Further, the best and brightest of our students no longer went into engineering or manufacturing, but into finance. We started to lose even the knowledge of how to make things. As Thomas Geoghegen points out, not only did financial companies account for 40% of corporate profits in 2003 (up from 18% in 1988), but this may understate the problem. Many “manufacturing” firms, like GM and GE, actually made their profits from their finance divisions. GM became a company that manufactured cars in order to make loans on them.
To my mind, these problems have to be nestled in the deeper question of how we think about economic growth as growth of GDP. The reason that any of these business models wind up looking plausible is precisely because they seem to increase the size of that single number, though anyone looking at the particulars would recognize that there was in fact little more than paper being pushed around. This is an ideology that has had a long history going back to the birth of econometrics, and it has myriad consequences that I want to write about in future posts, but this may be the biggest one: if we make the measure of paper pushing the measure of the economy, then we will get an economy of paper pushers, plain and simple. It may take time, but eventually that number will trump all questions of regulation and prudence.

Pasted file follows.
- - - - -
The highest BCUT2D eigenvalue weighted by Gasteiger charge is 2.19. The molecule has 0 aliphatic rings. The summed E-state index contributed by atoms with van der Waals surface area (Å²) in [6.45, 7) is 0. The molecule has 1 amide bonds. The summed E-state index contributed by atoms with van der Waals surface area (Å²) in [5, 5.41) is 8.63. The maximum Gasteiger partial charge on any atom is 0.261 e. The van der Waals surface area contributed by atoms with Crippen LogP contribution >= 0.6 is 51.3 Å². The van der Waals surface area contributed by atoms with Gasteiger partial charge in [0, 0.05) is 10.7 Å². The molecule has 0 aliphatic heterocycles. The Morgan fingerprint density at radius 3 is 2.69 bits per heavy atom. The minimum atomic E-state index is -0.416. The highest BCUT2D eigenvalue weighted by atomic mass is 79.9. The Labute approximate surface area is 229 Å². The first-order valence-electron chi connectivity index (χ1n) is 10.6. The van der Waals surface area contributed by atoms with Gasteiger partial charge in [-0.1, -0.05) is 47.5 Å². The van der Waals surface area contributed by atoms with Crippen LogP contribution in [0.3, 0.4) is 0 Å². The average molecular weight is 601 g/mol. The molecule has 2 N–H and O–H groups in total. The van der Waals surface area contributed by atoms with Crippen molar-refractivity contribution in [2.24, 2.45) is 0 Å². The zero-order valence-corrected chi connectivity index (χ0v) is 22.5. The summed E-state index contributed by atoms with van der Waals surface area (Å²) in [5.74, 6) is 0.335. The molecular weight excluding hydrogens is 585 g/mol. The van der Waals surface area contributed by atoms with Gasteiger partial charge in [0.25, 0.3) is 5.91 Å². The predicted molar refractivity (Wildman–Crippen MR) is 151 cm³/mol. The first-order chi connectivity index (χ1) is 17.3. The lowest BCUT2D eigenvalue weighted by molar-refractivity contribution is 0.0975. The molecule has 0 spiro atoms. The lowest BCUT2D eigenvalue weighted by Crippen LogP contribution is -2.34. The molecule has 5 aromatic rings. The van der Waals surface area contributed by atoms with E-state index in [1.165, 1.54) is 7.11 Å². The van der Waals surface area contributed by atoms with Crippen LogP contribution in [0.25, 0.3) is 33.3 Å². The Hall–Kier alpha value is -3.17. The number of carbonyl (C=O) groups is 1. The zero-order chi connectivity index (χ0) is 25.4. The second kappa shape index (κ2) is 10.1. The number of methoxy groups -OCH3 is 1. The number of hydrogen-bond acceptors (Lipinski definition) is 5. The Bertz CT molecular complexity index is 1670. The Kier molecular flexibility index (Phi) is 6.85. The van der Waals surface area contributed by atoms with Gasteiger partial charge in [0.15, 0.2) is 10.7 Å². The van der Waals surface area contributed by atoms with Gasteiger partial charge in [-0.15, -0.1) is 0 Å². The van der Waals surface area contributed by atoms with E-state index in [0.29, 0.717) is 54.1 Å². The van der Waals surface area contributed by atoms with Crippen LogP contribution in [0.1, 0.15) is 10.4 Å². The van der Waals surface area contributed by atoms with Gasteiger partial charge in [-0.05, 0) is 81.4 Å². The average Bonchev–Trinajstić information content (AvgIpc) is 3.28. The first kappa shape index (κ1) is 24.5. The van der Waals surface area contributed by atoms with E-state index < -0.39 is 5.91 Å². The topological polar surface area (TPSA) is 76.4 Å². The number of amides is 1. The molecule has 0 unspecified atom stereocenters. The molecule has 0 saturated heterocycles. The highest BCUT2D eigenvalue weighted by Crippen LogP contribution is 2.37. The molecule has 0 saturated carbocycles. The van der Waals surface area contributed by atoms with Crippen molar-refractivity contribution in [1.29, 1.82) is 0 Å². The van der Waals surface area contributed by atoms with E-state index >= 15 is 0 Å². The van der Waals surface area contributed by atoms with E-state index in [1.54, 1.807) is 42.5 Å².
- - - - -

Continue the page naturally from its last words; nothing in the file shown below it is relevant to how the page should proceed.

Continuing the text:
I recognize this has basically all been said before in many places since the inception of this mode of thinking. Yet its one that has been little heard on the Right, particularly of late. This should be precisely the kind of language that conservatives ought to challenge, the simplistic, the universal, the risky, and ultimately hubristic thinking that throws culture, virtue, place, heritage, and meaning to the wind in pursuit of a set of digits. Is there any better personification of enlightenment excess? Conservatives willingness to defend this language maybe (maybe) made sense when government waste was the central question. Now, I’m frankly puzzled by it. What we have here is a problem in the private sector, and there are many many conservative things that could be said about it, most of all about the language we use to assess it and the values it promotes. Yet this is the last thing the mainstream right wants to think about: their conservatism has become a rote endorsement for corporate power, rather than a force for limits and humility in both private and public sectors.